So, what is contraception? The definition of contraception is something used to prevent pregnancy. Contraception is used to prevent pregnancy and, in some cases, STI/STD’s. There is also emergency contraception, which is used in the event of failed contraception such as condoms. In this guide, we’re going to break down the different forms of contraception methods and how they can be used.
The classic – birth control contraceptive pills.
Birth control pills come in many forms and types. Some pills are designed to be taken daily and give you a monthly period, and some pills offer the ability to skip periods and have them 4 times per year.
Orthotricyclen, Trinessa-lo, Orthosprintec, and others are all very similar monthly period pills. You take 3 weeks of hormonal pills that contain ethinyl estradiol and norgestimate. This prevents ovulation, which is what helps you not get pregnant. Then, the 4th week of pills are called placebos, and have no hormones. Ideally, this is the week you will get your period.
Yasmin and Yaz are a 28-day contraceptive pill that uses a combination of estrogen (ethinyl estradiol) and a progestin (drospirenone). This form of hormones is a little different, and you should speak to your gynecologist about the best option for you. These are designed to help with PMS and Acne.
There’s also a pill called Lybrel, which is a no period pill. This means that you take the pill for the entire year, and don’t have a period. You may experience spotting and break through bleeding, however. Lybrel also is shown to help with PMS symptoms.
Seasonale and Seasonique are 12-week pills, which are designed to allow you to only have 4 periods per year instead of monthly. This could be a good option for those that would be afraid of having no periods due to potential pregnancy scares.
With birth control pills, you can typically get pregnant one to two months after stopping, but everybody is different so that is not a guarantee. You should take them around the same time every day, but there is a forgiveness window of an hour or so. If you struggle with taking them on time, set a reminder on your phone, or explore other options!
The contraceptive shot.
Depo-Provera is an injectable birth control that is relatively well known and is given every 3 months. Depo-Provera has a great effectiveness rating, and some people may prefer it for the ease of only needing to get an injection. For those who have a hard time remembering to take a daily pill, this can be a great option. Depo-Provera is injected into your muscle, which can be a little painful for some. Luckily there is another option called Depo-SubQ Provera 104, which is a subcutaneous injection that goes just beneath the skin and may be more tolerable. Depo also is estrogen free, so if you’re sensitive to estrogen, the progesterone option of Depo can be a much better idea.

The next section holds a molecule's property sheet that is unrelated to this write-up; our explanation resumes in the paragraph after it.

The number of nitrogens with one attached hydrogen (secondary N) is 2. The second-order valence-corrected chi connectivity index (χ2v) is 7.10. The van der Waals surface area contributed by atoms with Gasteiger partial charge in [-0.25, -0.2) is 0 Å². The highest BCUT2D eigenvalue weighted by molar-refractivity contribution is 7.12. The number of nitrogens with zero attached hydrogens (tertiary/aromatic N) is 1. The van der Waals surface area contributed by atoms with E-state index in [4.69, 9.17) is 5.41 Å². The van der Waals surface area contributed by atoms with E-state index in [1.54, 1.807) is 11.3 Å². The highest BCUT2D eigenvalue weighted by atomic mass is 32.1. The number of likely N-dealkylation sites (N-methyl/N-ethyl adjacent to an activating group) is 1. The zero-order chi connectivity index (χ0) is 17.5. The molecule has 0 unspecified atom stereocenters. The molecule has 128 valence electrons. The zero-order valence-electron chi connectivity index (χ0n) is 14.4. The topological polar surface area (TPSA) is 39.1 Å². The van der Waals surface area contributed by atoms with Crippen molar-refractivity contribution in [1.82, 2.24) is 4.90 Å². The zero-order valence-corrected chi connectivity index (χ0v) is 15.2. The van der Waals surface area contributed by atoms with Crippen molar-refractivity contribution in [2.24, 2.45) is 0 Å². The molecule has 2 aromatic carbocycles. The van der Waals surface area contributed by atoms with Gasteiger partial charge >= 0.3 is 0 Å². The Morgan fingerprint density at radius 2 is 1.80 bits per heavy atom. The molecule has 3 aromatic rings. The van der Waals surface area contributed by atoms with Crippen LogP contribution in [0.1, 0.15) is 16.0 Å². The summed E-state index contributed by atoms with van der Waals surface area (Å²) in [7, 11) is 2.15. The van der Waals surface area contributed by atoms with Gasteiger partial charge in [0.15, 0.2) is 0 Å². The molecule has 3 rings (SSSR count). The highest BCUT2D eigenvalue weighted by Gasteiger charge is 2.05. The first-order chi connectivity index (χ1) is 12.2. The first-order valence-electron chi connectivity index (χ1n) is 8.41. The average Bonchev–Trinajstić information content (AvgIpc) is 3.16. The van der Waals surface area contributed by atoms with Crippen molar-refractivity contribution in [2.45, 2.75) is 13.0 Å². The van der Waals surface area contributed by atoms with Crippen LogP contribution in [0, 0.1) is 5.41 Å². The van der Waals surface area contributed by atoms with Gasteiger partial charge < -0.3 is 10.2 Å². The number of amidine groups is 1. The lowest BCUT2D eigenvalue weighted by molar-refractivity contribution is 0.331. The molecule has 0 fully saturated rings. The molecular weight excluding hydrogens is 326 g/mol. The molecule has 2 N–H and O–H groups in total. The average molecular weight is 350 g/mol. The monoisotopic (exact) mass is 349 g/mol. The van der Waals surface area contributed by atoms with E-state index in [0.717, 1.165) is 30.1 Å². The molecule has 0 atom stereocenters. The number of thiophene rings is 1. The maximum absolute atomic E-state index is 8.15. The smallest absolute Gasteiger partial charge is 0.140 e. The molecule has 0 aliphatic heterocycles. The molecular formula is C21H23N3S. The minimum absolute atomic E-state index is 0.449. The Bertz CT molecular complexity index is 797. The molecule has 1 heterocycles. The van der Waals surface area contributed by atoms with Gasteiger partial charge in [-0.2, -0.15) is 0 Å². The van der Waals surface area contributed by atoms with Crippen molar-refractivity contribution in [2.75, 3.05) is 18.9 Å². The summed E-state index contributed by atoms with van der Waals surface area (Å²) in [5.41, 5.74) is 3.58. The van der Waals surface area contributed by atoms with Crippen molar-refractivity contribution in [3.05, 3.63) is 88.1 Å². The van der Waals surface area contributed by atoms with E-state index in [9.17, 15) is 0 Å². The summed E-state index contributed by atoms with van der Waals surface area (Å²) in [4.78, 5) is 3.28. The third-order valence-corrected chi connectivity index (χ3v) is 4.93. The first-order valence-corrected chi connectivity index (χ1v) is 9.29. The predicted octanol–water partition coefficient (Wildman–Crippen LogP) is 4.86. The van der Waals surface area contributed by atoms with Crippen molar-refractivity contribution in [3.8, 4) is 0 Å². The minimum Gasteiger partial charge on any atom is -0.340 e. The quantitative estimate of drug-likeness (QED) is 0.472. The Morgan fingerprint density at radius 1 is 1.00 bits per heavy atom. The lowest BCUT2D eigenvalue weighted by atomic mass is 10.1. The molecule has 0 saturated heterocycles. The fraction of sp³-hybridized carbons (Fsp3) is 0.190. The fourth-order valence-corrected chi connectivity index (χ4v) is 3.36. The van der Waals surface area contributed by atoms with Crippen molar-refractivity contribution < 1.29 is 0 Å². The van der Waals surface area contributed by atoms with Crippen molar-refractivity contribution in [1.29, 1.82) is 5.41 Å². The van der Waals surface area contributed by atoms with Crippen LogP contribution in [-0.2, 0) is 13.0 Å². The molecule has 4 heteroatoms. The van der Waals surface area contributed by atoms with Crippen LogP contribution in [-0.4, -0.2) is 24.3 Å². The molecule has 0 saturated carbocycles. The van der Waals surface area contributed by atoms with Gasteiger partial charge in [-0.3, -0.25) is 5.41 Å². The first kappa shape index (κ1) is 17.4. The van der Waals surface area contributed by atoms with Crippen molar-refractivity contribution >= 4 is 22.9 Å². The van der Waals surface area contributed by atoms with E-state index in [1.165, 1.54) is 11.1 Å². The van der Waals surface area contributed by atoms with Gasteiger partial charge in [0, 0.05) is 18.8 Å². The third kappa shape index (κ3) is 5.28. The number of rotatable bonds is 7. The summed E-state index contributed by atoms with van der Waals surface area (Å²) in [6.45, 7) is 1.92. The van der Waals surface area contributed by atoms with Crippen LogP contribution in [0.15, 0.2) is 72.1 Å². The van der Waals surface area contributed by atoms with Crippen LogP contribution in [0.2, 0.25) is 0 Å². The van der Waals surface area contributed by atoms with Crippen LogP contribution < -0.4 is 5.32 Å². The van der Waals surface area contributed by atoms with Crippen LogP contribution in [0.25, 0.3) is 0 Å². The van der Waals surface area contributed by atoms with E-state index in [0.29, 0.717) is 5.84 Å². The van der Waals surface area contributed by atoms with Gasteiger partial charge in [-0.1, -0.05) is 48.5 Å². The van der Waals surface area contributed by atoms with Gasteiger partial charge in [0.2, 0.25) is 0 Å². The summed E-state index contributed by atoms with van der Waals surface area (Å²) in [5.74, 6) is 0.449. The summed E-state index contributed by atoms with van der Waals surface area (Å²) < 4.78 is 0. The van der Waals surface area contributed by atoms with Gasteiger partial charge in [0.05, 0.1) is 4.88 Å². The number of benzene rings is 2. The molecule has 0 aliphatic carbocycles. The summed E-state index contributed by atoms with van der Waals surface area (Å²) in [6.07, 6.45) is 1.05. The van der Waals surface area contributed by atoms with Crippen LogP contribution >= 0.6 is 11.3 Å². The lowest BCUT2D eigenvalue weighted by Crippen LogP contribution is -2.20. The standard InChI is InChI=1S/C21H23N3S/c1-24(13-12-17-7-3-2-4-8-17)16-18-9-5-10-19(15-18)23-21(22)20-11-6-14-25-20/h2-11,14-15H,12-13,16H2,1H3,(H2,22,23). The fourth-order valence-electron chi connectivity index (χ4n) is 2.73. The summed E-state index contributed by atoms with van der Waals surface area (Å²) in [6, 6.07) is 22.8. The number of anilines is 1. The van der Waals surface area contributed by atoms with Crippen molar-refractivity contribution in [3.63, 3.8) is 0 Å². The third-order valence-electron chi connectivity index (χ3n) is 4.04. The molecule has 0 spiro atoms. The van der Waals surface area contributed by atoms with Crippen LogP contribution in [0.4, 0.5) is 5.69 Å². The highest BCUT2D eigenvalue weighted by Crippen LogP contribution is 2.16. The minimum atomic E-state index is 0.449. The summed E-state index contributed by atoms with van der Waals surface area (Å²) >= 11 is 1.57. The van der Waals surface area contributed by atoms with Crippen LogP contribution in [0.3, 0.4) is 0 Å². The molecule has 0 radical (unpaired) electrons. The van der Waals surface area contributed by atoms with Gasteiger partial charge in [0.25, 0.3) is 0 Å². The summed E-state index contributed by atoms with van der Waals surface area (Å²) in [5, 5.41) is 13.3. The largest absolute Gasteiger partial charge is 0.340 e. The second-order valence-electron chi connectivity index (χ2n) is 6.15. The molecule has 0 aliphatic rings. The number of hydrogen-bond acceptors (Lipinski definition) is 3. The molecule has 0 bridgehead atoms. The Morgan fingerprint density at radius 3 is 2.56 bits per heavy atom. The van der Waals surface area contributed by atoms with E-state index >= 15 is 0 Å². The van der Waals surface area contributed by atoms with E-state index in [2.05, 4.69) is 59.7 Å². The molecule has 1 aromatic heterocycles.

Diaphragms Birth Control.
Diaphragms are considered a more old-fashioned form of birth control. It is a silicone cap that goes over the cervix to protect sperm from penetrating. This cap is inserted right before sex and must be left in at least 6 hours after sex to work effectively. You also need to apply spermicide.
Nexplanon is an implantable plastic rod that goes under your skin and releases progesterone. This is another great option for those who don’t want or can’t have estrogen-based birth controls. Nexplanon is effective for up to three years, and again is great for people who can’t remember to take a pill daily. The implant can also be removed at any time.
There are contraceptive patches available, which are very straightforward to use. Each patch is good for a week, and you remove and replace it after that. It can be used when swimming or in water, so showering is not an issue. It can also be helpful for those with very heavy or painful periods! This form of birth control has estrogen and progesterone.
IUD’s, or intrauterine devices are great ways to protect against pregnancy. They are extremely effective, and last quite a while. There are both hormonal and non-hormonal versions of IUD’s.
The non-hormonal form is Paragard, which is a copper IUD that acts as a natural spermicide. It is inserted in through your cervix and is effective for up to 10 years. Paragard can also be inserted as emergency contraception, and is effective immediately from the point of putting it in.
Hormonal IUD’s include Mirena, Kyleena, Skyla, and Liletta. These are typically effective for 3 – 7 years, depending on the one you choose.
Condoms are the most effective route when it comes to preventing STI and STD exposure. They are not the most effective form of birth control, but are very important to use when it comes to protecting your body from sexual diseases. There are latex and non latex options, and even different size options for penises that may need larger or smaller condoms.
Latex condoms are your tried and true condom, with brands like Trojan and Durex dominating the market. However, companies such as Lelo, Lola, and Maude also make incredible condoms that are recommended by gynecologists for those who may be more sensitive down there.
Non-latex condoms are typically polyurethane aor lambskin, and are for those with latex sensitivities or allergies. However, anyone can use them, so feel free to try them out! These are not effective typically for STI/STD prevention, so make sure you read and understand what you’re using first.
There are also female condoms, which are inserted inside of you. These are a less popular choice, but they are available.
There are also permanent forms of contraception.
Women have the option of getting their tubes tied, which is a procedure where the fallopian tubes are blocked or sealed, which prevents eggs from travelling down.
Men can also have a vasectomy, which seals the tubes that carry his sperm.
Neither of these procedures are easily reversible.
Regardless of what option you choose, talk to your doctor about the right contraceptive method for you!